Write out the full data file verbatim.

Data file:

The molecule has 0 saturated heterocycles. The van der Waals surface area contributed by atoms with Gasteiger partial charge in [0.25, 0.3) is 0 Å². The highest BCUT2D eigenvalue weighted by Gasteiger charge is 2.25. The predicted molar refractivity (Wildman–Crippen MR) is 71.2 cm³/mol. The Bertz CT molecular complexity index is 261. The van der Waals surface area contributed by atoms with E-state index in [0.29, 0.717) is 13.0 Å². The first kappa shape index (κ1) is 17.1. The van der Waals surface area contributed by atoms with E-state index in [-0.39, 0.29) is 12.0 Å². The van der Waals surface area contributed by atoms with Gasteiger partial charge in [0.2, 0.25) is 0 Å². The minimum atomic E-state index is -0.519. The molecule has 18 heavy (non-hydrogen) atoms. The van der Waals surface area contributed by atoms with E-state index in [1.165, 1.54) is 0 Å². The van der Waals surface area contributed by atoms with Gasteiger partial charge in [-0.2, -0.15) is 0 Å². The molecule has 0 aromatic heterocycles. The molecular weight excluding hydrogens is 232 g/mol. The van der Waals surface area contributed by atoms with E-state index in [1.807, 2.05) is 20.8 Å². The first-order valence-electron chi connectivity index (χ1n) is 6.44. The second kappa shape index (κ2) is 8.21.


The molecule has 0 saturated heterocycles. The van der Waals surface area contributed by atoms with Gasteiger partial charge in [0.25, 0.3) is 0 Å². The highest BCUT2D eigenvalue weighted by Gasteiger charge is 2.25. The predicted molar refractivity (Wildman–Crippen MR) is 71.2 cm³/mol. The Bertz CT molecular complexity index is 261. The van der Waals surface area contributed by atoms with E-state index in [0.29, 0.717) is 13.0 Å². The first kappa shape index (κ1) is 17.1. The van der Waals surface area contributed by atoms with E-state index in [-0.39, 0.29) is 12.0 Å². The van der Waals surface area contributed by atoms with Gasteiger partial charge in [0.2, 0.25) is 0 Å². The minimum atomic E-state index is -0.519. The molecule has 18 heavy (non-hydrogen) atoms. The van der Waals surface area contributed by atoms with E-state index in [1.165, 1.54) is 0 Å². The van der Waals surface area contributed by atoms with Gasteiger partial charge in [-0.2, -0.15) is 0 Å². The molecule has 0 aromatic heterocycles. The molecular weight excluding hydrogens is 232 g/mol. The van der Waals surface area contributed by atoms with E-state index in [1.807, 2.05) is 20.8 Å². The first-order valence-electron chi connectivity index (χ1n) is 6.44. The second kappa shape index (κ2) is 8.21.